Various & Sundry
I had hoped for sanity to be restored by the time I got back from my vacation. Alas, it was not to be. We had a really wonderful time. I may post some pictures over at my Facebook page later.
If you’re reading this “news”letter style, I’ll be on Special Report tonight. If you’re reading this on the web on Saturday (when it goes on the NRO homepage), I’ll still be on Special Report tonight, but you’ll be reading this too late.
I’ll be at the Cato Institute on September 9, talking about — of all things — the Magna Carta. Actually, I’ll just be responding to a guy talking about the Magna Carta. Still come on by if you can.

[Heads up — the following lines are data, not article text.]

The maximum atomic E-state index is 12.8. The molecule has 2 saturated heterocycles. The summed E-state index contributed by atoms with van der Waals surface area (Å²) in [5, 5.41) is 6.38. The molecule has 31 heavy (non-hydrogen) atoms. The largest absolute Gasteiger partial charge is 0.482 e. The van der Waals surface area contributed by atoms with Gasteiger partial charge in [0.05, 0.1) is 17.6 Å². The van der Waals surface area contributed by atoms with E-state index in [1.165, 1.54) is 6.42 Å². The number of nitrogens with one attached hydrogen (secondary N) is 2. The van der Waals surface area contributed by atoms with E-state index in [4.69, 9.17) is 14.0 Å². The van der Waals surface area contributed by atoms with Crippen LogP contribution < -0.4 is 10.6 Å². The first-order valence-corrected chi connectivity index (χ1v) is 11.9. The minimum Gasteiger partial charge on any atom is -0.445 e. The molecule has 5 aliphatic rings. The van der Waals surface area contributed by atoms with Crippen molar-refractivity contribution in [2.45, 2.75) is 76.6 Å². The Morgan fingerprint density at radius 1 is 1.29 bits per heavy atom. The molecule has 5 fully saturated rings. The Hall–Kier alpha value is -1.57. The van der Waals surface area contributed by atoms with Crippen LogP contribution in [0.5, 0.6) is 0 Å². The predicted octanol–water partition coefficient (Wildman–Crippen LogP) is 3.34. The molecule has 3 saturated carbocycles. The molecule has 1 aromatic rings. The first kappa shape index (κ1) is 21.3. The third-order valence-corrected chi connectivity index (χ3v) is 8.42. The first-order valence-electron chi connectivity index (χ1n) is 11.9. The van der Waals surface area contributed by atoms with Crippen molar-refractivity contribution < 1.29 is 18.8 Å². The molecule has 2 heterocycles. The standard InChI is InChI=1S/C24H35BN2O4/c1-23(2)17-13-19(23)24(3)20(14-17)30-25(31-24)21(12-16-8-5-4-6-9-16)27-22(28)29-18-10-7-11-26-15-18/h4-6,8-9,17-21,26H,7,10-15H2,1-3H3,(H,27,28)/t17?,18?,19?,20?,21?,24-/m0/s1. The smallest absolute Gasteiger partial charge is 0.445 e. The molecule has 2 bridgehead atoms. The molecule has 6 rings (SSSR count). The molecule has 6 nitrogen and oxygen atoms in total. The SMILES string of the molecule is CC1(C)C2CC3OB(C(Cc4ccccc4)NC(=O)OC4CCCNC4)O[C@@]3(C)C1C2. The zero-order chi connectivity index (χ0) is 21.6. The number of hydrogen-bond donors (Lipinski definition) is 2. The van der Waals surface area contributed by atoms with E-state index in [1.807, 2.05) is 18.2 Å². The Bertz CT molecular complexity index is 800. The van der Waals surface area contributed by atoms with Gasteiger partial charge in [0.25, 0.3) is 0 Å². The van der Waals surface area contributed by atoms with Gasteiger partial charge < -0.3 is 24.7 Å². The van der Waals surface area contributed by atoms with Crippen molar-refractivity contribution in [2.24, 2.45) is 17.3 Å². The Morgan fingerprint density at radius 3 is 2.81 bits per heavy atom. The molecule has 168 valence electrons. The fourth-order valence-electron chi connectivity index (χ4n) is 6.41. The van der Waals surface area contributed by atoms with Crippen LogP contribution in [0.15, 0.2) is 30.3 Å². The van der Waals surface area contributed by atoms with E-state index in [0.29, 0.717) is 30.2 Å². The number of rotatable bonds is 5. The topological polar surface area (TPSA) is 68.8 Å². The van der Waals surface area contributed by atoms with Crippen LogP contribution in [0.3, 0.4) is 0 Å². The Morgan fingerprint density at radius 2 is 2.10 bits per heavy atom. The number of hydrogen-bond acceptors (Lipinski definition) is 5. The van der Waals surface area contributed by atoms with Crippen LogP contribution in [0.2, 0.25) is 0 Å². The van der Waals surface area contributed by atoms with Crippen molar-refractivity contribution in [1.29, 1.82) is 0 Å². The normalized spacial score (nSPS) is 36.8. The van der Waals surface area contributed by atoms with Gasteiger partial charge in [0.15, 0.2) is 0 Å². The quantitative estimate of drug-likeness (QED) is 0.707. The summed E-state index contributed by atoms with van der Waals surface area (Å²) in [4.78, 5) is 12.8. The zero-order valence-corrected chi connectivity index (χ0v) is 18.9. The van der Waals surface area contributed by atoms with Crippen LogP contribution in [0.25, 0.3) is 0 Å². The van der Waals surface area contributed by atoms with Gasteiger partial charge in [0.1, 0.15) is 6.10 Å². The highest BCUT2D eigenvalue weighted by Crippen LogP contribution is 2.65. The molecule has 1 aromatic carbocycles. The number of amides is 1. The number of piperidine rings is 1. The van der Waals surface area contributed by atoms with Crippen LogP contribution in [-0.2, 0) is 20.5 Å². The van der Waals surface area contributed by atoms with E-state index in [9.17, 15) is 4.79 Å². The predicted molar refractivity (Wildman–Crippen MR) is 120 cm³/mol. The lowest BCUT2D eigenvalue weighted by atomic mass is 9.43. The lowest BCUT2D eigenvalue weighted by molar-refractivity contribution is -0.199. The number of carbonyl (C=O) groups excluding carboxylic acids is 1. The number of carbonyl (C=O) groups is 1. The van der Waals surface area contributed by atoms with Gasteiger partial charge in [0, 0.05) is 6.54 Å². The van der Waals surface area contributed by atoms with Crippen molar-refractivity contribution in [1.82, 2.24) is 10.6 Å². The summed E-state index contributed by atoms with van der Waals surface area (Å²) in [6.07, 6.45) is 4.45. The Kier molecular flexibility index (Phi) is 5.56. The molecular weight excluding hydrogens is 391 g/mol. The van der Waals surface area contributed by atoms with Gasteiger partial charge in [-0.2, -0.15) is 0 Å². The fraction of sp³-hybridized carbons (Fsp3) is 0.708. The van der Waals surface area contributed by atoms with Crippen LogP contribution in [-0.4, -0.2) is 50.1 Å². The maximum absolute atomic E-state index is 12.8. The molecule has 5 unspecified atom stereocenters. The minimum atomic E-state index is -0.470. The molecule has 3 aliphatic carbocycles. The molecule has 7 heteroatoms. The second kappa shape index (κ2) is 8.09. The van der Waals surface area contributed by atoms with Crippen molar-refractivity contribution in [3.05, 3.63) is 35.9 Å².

If you’re interested in what the presidential candidates are reading (or say they are reading), here’s my friend Tevi Troy’s breakdown.
My column today is on how Hillary Clinton is just simply guilty and the rest is commentary.
Here’s my column on defining superheroes down.
I’ve written a new foreword to Frank Meyer’s classic collection, What Is Conservatism? It seems timely.
Zoë Update: I don’t have much for you as I was away for two weeks and she was left behind with the house-and-dog sitter. We got back last Sunday. Around Wednesday she stopped chastising us for leaving her. The only problem is she now really thinks anytime I leave the house, I’m leaving forever. It’s pretty painful when she hugs my leg and I drag her toward the door.
And, now, some other stuff: